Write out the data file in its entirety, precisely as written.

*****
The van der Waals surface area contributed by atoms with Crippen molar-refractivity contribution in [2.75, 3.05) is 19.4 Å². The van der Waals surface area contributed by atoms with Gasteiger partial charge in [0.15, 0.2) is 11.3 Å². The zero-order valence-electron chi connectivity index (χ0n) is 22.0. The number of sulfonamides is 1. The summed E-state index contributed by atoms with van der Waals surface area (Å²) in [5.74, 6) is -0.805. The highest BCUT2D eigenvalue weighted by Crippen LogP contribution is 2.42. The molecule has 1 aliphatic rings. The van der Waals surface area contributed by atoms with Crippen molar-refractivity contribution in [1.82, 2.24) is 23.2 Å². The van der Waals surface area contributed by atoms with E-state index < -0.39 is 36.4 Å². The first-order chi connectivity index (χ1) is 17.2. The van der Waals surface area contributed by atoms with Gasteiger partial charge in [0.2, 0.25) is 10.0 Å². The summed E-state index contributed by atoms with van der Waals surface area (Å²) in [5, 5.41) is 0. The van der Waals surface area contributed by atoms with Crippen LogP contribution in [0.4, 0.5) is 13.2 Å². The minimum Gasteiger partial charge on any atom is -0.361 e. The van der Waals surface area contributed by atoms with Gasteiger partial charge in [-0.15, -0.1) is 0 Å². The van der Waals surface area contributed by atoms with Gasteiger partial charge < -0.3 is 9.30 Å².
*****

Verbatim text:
The van der Waals surface area contributed by atoms with Crippen molar-refractivity contribution in [2.75, 3.05) is 19.4 Å². The van der Waals surface area contributed by atoms with Gasteiger partial charge in [0.15, 0.2) is 11.3 Å². The zero-order valence-electron chi connectivity index (χ0n) is 22.0. The number of sulfonamides is 1. The summed E-state index contributed by atoms with van der Waals surface area (Å²) in [5.74, 6) is -0.805. The highest BCUT2D eigenvalue weighted by Crippen LogP contribution is 2.42. The molecule has 1 aliphatic rings. The van der Waals surface area contributed by atoms with Crippen molar-refractivity contribution in [1.82, 2.24) is 23.2 Å². The van der Waals surface area contributed by atoms with E-state index < -0.39 is 36.4 Å². The first-order chi connectivity index (χ1) is 17.2. The van der Waals surface area contributed by atoms with Gasteiger partial charge in [0.2, 0.25) is 10.0 Å². The summed E-state index contributed by atoms with van der Waals surface area (Å²) in [5, 5.41) is 0. The van der Waals surface area contributed by atoms with Crippen LogP contribution in [0.4, 0.5) is 13.2 Å². The minimum Gasteiger partial charge on any atom is -0.361 e. The van der Waals surface area contributed by atoms with Gasteiger partial charge in [-0.15, -0.1) is 0 Å². The van der Waals surface area contributed by atoms with Gasteiger partial charge < -0.3 is 9.30 Å².